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Robotics is a fascinating field, and we're lucky to live in a time when the DIY robotics community is producing some amazing work and projects. While many of these projects are astoundingly advanced and innovative, I've been seeking to make robots that are simple, both in composition and manufacturing. The goal of this project was to make a super-simple and easy to build robotic gripper. The gripper itself is 3D printed as one part in a flexible filament. After printing, cables, a servo motor and some screws are installed and the gripper is ready to move!

Materials:

Tools:

  • 3D printer
  • Torx Screwdriver
  • Philips Head Screwdriver
  • Tweezers

Step 1: Printing

The first step is to 3D print the part that serves as the entire structure and body of the gripper. As the fingers move via live hinges, the part must be printed in a flexible filament such as WillowFlex, NinjaFlex or SemiFlex. I also suggest printing it on a flat and clean print surface, such as a glass bed, in order to ensure the best first layer possible. It can be printed with standard settings for whatever filament you are using.

Step 2: Add Servo Motor

Connect the micro servo motor to the back of the gripper by using the two mounting screws included with the servo. The servo should slot into the gripper easily. Zero the servo by turning the shaft all the way to the left side. Then take the circular servo horn and place it on the motor so that the four holes on the servo horn line up with the four arms of the gripper. Secure the horn onto the motor using the included screw.

Step 3: Add Cables

Take the nylon string and thread it through the center of one arm from the outside to the center. Once it has reached the hub, thread it through the corresponding hole on the servo horn from underneath. Pull it through and cut the line so there is about 4 inches of it on each end. Screw in a 8mm M3 screw into the end on the arm and use a small Phillips screw to secure the string onto the horn. Repeat for all four arms.

Step 4: Operation

To use the gripper, connect the servo motor to an Arduino microcontroller as the wiring diagram shows and upload the sample code. You may need to adjust how much the servo turns depending on how taught your cables are. Happy gripping! :)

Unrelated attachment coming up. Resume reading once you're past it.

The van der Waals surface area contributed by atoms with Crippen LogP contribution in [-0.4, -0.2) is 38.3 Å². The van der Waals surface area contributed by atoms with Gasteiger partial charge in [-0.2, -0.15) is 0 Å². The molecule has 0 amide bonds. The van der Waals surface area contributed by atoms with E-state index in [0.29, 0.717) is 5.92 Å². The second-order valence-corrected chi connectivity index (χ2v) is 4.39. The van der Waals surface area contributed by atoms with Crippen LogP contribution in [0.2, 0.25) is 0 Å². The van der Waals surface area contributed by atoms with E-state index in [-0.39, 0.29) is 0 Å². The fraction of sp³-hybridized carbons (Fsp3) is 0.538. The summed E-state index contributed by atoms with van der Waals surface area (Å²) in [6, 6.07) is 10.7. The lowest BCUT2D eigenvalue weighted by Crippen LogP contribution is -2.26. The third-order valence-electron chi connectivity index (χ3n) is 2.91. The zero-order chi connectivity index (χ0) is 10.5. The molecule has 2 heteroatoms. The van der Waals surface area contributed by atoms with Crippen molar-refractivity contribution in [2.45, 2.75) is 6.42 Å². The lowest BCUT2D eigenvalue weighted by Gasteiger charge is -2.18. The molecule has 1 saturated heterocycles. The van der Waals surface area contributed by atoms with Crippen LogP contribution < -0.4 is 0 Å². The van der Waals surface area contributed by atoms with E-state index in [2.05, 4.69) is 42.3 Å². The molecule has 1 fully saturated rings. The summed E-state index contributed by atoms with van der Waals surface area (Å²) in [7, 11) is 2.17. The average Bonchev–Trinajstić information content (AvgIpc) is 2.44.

This is some cool stuff, nice work.
Thanks!
<p>Awesome! Love the simplicity of it. </p>
Thanks!
<p>Cool idea! Have you tested its weight capacity? I'd like to know about how much it can lift.</p><p>Thanks!<br></p>
<p>Thanks! With grippers, the holding strength is more important, however I haven't measured this.</p>
Quite naturally; that's just my misuse of wording. I'd guess it could hold about 500g, but I'd like to know, if you have the time for it. Thanks :)
<p>Great idea and great tutorial. Thanks for sharing. </p>
<p>Thanks!</p>
This would possibly be a remarkably easy way to make a alien Xenomorph hatchling. Obviously, there would be quite a bit more to it. But, possibly a good basis to start with?
<p>I guess it could be &macr;\_(ツ)_/&macr;</p>
Great idea! Thanks for posting this
<p>Thank you!</p>
<p>execllent! what printing density did you use?</p>
<p>Thank you! I printed the grippers at 10% infill. I'll be sure to add that to the printing instructions.</p>
<p>Wow very nice! Thanks for sharing! I previously only seen pneumatic grippers. </p>
<p>Thank you!</p>
<p>That's wicked, love it! Great idea and well executed.</p>
<p>Thanks!</p>
Alien project?
<p>Very novel idea! Awesome!!!!!</p>
<p>Thank you!</p>
<p>Love it. I was curious as to how much the screws on the end of the fingers effect the gripping power. Perhaps countersinking the heads would be an improvement.</p>
<p>Thank you, that may be a future improvement.</p>
<p>Cool project!</p>
<p>Thank you!</p>

About This Instructable

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Bio: Hi! I'm Aidan Leitch, a robotics, electronics, and 3D printing hobbyist.
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